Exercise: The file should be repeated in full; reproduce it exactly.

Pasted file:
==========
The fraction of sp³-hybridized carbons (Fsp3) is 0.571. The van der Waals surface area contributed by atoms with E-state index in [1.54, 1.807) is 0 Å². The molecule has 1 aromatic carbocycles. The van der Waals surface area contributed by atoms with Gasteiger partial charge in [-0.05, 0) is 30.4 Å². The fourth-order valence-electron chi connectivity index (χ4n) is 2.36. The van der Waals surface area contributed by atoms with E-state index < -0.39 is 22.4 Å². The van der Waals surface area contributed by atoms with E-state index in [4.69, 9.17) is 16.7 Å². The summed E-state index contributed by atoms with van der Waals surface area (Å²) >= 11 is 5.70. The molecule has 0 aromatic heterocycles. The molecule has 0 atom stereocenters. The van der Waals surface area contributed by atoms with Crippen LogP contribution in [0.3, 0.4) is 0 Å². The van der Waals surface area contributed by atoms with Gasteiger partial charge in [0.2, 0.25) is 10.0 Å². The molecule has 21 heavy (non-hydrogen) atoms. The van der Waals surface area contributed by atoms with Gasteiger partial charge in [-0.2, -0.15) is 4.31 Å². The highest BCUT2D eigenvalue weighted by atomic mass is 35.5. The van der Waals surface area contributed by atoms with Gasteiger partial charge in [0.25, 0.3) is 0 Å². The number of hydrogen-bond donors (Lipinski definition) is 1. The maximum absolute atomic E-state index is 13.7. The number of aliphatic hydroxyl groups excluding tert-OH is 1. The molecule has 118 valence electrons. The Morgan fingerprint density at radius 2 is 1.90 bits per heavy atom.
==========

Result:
The fraction of sp³-hybridized carbons (Fsp3) is 0.571. The van der Waals surface area contributed by atoms with E-state index in [1.54, 1.807) is 0 Å². The molecule has 1 aromatic carbocycles. The van der Waals surface area contributed by atoms with Gasteiger partial charge in [-0.05, 0) is 30.4 Å². The fourth-order valence-electron chi connectivity index (χ4n) is 2.36. The van der Waals surface area contributed by atoms with E-state index < -0.39 is 22.4 Å². The van der Waals surface area contributed by atoms with E-state index in [4.69, 9.17) is 16.7 Å². The summed E-state index contributed by atoms with van der Waals surface area (Å²) >= 11 is 5.70. The molecule has 0 aromatic heterocycles. The molecule has 0 atom stereocenters. The van der Waals surface area contributed by atoms with Crippen LogP contribution in [0.3, 0.4) is 0 Å². The van der Waals surface area contributed by atoms with Gasteiger partial charge in [0.2, 0.25) is 10.0 Å². The molecule has 21 heavy (non-hydrogen) atoms. The van der Waals surface area contributed by atoms with Gasteiger partial charge in [-0.2, -0.15) is 4.31 Å². The highest BCUT2D eigenvalue weighted by atomic mass is 35.5. The van der Waals surface area contributed by atoms with Gasteiger partial charge in [0.25, 0.3) is 0 Å². The number of hydrogen-bond donors (Lipinski definition) is 1. The maximum absolute atomic E-state index is 13.7. The number of aliphatic hydroxyl groups excluding tert-OH is 1. The molecule has 118 valence electrons. The Morgan fingerprint density at radius 2 is 1.90 bits per heavy atom.